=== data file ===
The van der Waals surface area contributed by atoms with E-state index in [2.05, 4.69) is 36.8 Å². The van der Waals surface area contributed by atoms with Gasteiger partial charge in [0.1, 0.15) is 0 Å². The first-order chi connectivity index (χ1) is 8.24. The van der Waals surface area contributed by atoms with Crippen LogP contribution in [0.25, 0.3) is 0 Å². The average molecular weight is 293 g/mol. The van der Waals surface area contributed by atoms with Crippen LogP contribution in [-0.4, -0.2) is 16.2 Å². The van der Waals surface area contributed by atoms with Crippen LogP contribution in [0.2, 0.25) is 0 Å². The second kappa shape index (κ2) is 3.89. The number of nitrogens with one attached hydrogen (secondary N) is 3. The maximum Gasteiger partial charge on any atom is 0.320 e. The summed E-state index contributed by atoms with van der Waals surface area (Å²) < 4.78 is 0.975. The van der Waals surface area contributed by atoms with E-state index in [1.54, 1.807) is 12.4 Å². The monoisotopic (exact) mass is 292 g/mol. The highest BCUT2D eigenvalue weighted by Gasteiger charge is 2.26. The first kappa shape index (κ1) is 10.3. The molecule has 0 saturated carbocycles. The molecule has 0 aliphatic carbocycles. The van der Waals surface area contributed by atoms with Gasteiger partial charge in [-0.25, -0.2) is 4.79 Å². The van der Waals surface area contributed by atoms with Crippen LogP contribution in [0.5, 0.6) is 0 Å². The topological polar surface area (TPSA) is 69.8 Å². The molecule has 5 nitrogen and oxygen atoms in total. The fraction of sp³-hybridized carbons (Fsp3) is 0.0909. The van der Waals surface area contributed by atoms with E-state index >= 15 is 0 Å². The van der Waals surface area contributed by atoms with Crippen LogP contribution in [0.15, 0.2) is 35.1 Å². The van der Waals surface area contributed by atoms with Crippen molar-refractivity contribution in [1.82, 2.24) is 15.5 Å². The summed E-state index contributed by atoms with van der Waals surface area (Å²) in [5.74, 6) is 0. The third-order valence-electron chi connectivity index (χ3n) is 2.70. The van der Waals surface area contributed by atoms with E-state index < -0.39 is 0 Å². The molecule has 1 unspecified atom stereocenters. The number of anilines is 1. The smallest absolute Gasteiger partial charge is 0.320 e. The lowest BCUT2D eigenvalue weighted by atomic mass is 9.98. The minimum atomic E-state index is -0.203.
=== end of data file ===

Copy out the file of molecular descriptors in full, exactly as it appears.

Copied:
The van der Waals surface area contributed by atoms with E-state index in [2.05, 4.69) is 36.8 Å². The van der Waals surface area contributed by atoms with Gasteiger partial charge in [0.1, 0.15) is 0 Å². The first-order chi connectivity index (χ1) is 8.24. The van der Waals surface area contributed by atoms with Crippen LogP contribution in [0.25, 0.3) is 0 Å². The average molecular weight is 293 g/mol. The van der Waals surface area contributed by atoms with Crippen LogP contribution in [-0.4, -0.2) is 16.2 Å². The van der Waals surface area contributed by atoms with Crippen LogP contribution in [0.2, 0.25) is 0 Å². The second kappa shape index (κ2) is 3.89. The number of nitrogens with one attached hydrogen (secondary N) is 3. The maximum Gasteiger partial charge on any atom is 0.320 e. The summed E-state index contributed by atoms with van der Waals surface area (Å²) < 4.78 is 0.975. The van der Waals surface area contributed by atoms with E-state index in [1.54, 1.807) is 12.4 Å². The monoisotopic (exact) mass is 292 g/mol. The highest BCUT2D eigenvalue weighted by Gasteiger charge is 2.26. The first kappa shape index (κ1) is 10.3. The molecule has 0 saturated carbocycles. The molecule has 0 aliphatic carbocycles. The van der Waals surface area contributed by atoms with Gasteiger partial charge in [-0.25, -0.2) is 4.79 Å². The van der Waals surface area contributed by atoms with Crippen LogP contribution in [0.5, 0.6) is 0 Å². The topological polar surface area (TPSA) is 69.8 Å². The molecule has 5 nitrogen and oxygen atoms in total. The fraction of sp³-hybridized carbons (Fsp3) is 0.0909. The van der Waals surface area contributed by atoms with E-state index >= 15 is 0 Å². The van der Waals surface area contributed by atoms with Crippen LogP contribution in [0.15, 0.2) is 35.1 Å². The van der Waals surface area contributed by atoms with Crippen molar-refractivity contribution in [1.82, 2.24) is 15.5 Å². The summed E-state index contributed by atoms with van der Waals surface area (Å²) in [5.74, 6) is 0. The third-order valence-electron chi connectivity index (χ3n) is 2.70. The van der Waals surface area contributed by atoms with E-state index < -0.39 is 0 Å². The molecule has 1 unspecified atom stereocenters. The number of anilines is 1. The smallest absolute Gasteiger partial charge is 0.320 e. The lowest BCUT2D eigenvalue weighted by atomic mass is 9.98. The minimum atomic E-state index is -0.203.